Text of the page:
Sunday, 1 April 2007

Robert Hill Gibby

Robert Hill Gibby was born 184 years ago today, the 11th of the 16 children of Samuel and Ann Jane (Hill) Gibby.

The Gibby family emigrated from Dublin, Ireland to the United States some time between 1830 and 1835. It is not certain where they landed, quite possibly New York City, but more likely on the docks of Boston, Massachusetts. By 1840, Samuel's entire family was living in Lowell, Massachusetts, as the census for that year lists a household of 20 people!

Robert married Lydia Young Farmer in Lowell shortly after that census (in 1844.) In the successive years, they would become the parents of 8 children - 5 boys, followed by 3 girls. Their first-born, Adam Henry, would not live much past his 3rd birthday, dying of the croup in 1848.

There is little information available about Robert between 1850 to 1874. A painter by trade, Robert is found in Charlestown (1860) where he lived until some time between the 1880-1900's, when the family relocated to Somerville.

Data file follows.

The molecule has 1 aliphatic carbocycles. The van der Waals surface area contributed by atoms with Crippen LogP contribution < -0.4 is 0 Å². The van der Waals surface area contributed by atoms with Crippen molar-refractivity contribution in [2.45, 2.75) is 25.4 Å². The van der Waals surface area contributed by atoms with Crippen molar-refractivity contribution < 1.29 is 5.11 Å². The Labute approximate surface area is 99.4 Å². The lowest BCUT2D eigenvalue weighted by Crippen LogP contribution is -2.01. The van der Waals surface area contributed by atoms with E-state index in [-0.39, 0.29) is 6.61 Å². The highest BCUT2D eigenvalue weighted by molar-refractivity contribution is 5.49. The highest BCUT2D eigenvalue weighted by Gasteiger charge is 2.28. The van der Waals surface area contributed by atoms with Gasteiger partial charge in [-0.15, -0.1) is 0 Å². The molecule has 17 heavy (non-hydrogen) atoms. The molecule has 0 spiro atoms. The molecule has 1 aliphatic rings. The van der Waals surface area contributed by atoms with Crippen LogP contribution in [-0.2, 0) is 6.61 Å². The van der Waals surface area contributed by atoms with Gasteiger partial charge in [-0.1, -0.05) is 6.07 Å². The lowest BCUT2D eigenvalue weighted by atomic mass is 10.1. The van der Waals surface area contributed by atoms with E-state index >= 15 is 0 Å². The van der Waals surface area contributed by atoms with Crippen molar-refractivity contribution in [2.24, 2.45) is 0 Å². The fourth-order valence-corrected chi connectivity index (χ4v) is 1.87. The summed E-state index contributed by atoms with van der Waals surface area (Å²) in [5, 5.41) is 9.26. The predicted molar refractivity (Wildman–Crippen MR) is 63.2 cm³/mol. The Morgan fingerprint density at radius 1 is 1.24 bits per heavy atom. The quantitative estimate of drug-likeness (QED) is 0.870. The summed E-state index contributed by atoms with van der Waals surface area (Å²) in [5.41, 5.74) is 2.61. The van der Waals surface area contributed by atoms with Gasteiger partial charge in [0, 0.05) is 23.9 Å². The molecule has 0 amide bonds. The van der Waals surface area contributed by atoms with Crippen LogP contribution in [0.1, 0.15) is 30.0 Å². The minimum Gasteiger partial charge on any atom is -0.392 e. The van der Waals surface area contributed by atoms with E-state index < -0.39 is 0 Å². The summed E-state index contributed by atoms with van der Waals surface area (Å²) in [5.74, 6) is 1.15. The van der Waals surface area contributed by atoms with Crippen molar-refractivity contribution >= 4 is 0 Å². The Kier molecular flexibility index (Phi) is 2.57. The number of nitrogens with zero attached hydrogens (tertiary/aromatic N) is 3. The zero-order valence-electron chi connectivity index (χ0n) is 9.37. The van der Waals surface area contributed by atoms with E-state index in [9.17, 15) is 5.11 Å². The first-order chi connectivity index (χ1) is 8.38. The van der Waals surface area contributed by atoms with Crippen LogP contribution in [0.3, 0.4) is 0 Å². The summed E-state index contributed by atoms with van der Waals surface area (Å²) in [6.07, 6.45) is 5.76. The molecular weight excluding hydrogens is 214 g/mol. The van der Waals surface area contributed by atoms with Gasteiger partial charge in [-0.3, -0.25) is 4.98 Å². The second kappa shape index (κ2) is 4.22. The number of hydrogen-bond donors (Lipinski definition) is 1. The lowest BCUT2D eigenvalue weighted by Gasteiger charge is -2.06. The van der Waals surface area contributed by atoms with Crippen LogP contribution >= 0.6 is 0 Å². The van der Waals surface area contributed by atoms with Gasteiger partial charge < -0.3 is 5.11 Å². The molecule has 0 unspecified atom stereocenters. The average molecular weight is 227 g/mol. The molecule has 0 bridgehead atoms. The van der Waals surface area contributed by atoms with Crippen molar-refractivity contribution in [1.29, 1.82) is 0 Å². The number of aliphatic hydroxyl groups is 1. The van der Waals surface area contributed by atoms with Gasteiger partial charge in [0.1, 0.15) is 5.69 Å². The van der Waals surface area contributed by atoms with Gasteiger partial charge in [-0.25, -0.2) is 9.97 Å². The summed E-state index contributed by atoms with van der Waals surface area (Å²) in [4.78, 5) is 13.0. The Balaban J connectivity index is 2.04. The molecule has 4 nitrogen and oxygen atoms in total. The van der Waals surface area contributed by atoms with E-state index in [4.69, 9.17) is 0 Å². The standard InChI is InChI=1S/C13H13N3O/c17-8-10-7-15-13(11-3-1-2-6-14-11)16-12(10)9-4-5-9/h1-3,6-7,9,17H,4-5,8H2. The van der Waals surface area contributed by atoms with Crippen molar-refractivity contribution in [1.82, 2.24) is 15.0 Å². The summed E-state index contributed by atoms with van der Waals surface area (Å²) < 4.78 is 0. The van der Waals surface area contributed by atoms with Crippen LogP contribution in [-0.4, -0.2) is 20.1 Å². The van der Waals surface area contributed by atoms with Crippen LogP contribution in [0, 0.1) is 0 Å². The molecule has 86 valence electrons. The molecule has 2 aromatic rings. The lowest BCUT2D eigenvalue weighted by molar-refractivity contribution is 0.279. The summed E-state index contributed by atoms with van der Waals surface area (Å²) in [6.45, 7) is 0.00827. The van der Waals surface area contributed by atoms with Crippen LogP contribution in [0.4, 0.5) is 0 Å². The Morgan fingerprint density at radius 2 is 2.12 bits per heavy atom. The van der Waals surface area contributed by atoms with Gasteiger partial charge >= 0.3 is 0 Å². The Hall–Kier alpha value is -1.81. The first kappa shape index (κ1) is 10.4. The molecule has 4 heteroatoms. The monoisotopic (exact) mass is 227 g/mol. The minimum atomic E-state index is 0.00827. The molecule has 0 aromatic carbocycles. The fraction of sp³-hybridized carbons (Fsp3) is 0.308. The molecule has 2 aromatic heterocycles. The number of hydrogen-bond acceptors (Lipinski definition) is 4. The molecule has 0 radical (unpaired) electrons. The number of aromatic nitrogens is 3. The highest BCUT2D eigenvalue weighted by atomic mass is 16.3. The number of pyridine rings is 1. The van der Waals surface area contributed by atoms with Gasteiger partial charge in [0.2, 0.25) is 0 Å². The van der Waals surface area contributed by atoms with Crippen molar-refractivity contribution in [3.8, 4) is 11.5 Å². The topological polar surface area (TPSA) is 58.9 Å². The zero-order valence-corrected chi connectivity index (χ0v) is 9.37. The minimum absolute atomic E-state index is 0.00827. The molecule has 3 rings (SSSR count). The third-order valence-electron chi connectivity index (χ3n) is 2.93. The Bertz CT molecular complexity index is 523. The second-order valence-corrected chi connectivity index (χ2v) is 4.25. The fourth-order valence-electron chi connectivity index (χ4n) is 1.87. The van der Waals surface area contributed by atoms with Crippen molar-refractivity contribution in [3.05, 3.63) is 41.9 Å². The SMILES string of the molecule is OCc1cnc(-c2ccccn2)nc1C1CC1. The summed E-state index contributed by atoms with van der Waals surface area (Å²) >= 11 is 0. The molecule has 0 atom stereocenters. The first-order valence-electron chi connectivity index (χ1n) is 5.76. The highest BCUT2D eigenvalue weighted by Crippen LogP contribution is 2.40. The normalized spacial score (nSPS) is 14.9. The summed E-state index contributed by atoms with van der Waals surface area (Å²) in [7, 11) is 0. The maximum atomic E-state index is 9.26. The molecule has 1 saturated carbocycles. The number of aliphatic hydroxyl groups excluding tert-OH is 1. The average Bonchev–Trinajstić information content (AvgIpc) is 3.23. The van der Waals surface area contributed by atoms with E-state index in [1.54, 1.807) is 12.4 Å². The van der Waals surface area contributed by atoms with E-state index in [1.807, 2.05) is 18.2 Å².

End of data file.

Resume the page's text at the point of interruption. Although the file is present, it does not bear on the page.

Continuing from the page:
There are a couple of curiosities in the 1880 Census. One is that Lydia is not listed as his wife, rather Robert's wife is enumerated as "Elizabeth." However, in the 1900 Census, Lydia is shown alive and well, having been married to Robert for 57 years! Another curiosity is that there are two grandchildren with the surname, Gibby, living in the household. It's not clear who the parents of these grandchildren are, as there is no female of child-bearing age listed. It could be that they are the children of one of Robert's sons living in the household whose wife may have died. (I still have to research this possibility.)

Robert, who became a naturalized citizen in 1840, did not participate in the American Civil War. However, two of Robert's brothers, William Henry and Nicholas Oprey, and nephew, William Henry Jr., enlisted and served in the War Between The States. William in the 40th Massachusetts Infantry Co. G, Nicholas in the 16th Massachusetts Infantry Co. A and William Jr. in the 1st Massachusetts Cavalry. (Again, research is ongoing.)

Robert died in 1901 in Somerville, Massachusetts, aged 78. Fifteen years after his death, my adoptive father, Frank Donovan, was born in Charlestown, Robert's home for many years. I wonder...if they were both alive today what stories they would share?